ISSN 1470-3947 (print) | ISSN 1479-6848 (online)

Endocrine Abstracts (2011) 25 YEP1.2

Clinical, genetic and molecular characterisation of patients with familial isolated pituitary adenomas (FIPA)

H Chahal

Barts and The London School of Medicine and Dentistry, William Harvey Research Institute, London, UK.

There is increasing recognition that pituitary adenomas may occur in a familial setting, and a number of families have been identified to have familial isolated pituitary adenoma (FIPA), without features of the MEN1 syndrome, Carney complex, or other known familial disorders. Heterozygote germline mutations were identified in a gene encoding AIP (aryl-hydrocarbon receptor interacting protein) in some FIPA families. We have characterised our unique large collection of 140 families in terms of clinical presentation, age of onset, penetrance, genetic mutations, existence of other co-morbidities, responsiveness to somatostatin analogue therapy and histological characteristics.

FIPA is an autosomal dominant disease with a heterogeneous genetic background. A third of our families had a missense, nonsense, frameshift, splice-site, large deletion, and the first described promoter AIP-mutation. We found striking differences in the clinical phenotype of AIP mutation positive and AIP mutation negative FIPA families. Patients with AIP mutations were characterised by early onset, often aggressive disease, and showed a predominance of somatotroph and lactotroph adenomas, but occasionally other types of pituitary tumours. The penetrance of the disease in the AIP mutant families was 30–35%, while in AIP mutation-negative families it was lower. In addition, we studied over thirty patients with childhood-onset pituitary adenomas and AIP mutations can be identified in this cohort as well. Typically patients with AIP mutations respond less well to somatostatin analogue treatment and we further explored the mechanism of this lack of response.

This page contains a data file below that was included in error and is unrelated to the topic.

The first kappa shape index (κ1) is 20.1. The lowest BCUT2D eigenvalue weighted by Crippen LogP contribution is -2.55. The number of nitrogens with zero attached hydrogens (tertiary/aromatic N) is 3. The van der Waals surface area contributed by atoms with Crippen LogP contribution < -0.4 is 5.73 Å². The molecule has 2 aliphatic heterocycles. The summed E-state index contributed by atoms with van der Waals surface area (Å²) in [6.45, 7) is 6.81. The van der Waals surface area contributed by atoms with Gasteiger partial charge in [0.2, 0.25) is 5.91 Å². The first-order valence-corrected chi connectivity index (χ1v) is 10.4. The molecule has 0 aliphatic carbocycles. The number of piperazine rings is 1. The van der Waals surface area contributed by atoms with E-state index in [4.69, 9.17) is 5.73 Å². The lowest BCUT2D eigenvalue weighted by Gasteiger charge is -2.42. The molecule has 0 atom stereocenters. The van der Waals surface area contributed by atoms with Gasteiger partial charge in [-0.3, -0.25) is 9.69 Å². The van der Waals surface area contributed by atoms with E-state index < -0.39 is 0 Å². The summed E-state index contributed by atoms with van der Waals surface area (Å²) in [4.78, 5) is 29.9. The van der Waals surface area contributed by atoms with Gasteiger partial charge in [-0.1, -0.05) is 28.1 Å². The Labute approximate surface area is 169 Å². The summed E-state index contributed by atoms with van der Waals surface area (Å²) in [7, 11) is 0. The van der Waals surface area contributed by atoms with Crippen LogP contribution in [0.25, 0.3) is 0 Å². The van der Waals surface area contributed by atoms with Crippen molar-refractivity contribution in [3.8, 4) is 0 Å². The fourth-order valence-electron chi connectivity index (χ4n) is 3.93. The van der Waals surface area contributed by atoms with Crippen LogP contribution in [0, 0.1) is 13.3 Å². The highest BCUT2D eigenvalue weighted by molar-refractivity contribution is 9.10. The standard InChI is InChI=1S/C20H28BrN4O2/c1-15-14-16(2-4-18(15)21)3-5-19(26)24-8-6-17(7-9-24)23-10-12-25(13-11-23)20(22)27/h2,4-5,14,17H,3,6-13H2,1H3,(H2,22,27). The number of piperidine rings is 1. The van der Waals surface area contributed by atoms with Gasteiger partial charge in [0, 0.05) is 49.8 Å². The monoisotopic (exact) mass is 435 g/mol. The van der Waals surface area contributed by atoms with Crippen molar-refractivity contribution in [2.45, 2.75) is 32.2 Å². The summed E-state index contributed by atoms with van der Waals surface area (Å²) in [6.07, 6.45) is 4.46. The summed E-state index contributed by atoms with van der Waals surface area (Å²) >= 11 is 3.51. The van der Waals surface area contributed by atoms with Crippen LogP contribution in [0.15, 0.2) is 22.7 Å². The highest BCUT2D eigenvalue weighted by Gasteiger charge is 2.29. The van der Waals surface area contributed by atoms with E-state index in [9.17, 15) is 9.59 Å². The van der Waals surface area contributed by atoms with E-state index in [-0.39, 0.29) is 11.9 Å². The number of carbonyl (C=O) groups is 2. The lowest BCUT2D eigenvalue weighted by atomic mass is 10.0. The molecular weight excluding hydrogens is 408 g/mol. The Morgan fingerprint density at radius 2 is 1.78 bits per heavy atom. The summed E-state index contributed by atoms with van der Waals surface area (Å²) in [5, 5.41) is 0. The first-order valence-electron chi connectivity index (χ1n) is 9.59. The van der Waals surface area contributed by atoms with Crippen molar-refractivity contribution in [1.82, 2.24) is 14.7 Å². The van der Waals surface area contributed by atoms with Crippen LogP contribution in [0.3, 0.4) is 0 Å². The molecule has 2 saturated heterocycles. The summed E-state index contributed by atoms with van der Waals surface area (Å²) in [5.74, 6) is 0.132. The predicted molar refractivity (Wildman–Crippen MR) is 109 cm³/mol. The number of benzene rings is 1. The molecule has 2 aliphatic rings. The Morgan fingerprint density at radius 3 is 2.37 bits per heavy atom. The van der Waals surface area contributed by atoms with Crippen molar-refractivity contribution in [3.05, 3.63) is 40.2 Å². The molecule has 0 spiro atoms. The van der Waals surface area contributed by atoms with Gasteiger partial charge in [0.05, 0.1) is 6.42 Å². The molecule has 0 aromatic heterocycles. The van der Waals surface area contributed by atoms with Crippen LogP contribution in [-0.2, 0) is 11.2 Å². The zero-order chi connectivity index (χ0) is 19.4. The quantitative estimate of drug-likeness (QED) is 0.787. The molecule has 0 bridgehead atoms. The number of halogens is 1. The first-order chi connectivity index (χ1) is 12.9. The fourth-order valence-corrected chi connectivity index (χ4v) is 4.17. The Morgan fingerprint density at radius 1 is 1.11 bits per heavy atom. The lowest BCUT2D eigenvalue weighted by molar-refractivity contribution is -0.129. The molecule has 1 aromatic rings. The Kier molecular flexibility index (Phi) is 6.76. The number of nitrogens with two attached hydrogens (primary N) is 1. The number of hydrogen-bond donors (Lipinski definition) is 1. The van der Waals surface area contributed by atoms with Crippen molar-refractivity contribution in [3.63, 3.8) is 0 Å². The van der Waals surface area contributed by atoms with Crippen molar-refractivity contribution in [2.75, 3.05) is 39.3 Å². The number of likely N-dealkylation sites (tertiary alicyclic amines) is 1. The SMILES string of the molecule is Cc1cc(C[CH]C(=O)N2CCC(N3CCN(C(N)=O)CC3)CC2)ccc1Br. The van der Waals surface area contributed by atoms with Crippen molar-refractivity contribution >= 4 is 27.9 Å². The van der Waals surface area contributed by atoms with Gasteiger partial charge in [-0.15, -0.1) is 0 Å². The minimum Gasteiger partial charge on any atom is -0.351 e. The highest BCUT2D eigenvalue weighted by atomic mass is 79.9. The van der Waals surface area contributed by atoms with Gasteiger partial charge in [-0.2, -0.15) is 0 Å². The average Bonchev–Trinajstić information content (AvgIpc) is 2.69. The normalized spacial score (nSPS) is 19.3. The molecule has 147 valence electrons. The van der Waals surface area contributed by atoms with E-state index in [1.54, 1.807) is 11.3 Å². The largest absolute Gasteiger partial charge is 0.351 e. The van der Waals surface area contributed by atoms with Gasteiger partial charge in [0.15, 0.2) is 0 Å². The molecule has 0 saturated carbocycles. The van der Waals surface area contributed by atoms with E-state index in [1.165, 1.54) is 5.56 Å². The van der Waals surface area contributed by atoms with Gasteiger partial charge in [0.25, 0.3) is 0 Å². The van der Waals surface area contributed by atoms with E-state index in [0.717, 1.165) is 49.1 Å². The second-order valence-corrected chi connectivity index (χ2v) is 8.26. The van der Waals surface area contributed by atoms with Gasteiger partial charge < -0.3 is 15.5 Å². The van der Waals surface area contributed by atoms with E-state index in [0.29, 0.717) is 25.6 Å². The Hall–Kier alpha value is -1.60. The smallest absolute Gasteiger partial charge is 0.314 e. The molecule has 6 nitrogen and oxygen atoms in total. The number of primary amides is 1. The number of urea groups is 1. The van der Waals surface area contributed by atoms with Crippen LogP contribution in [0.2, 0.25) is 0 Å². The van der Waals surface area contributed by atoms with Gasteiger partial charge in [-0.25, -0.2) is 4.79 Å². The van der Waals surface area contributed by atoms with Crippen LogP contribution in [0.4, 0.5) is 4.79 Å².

We studied AIP immunohistochemical staining in sporadic somatotroph adenomas from patients pretreated with a somatostatin analogue before surgery and compared them to matched patients with no pre-treatment. We found increased AIP expression in the group pretreated with a somatostatin analogue. Similar upregulation of AIP expression both at mRNA and protein levels were observed in a rat pituitary cell line cell (GH3 cells) in vitro. AIP has been shown to bind the tumour suppressor gene ZAC1 and somatostatin analogues are known to upregulate ZAC1 expression. Therefore, we speculated that AIP and ZAC1 might be involved in the somatostatin pathway. Over-expression of wild-type AIP increased ZAC1 mRNA expression in GH3 cells, while knock-out of AIP using siRNA resulted in a reduction of ZAC1 levels. These data suggest that i) ZAC1 is part of the AIP pathway and ii) AIP may play a role in the mechanism of action of somatostatin analogues, which would explain the lack of effect in AIP mutation-positive FIPA families.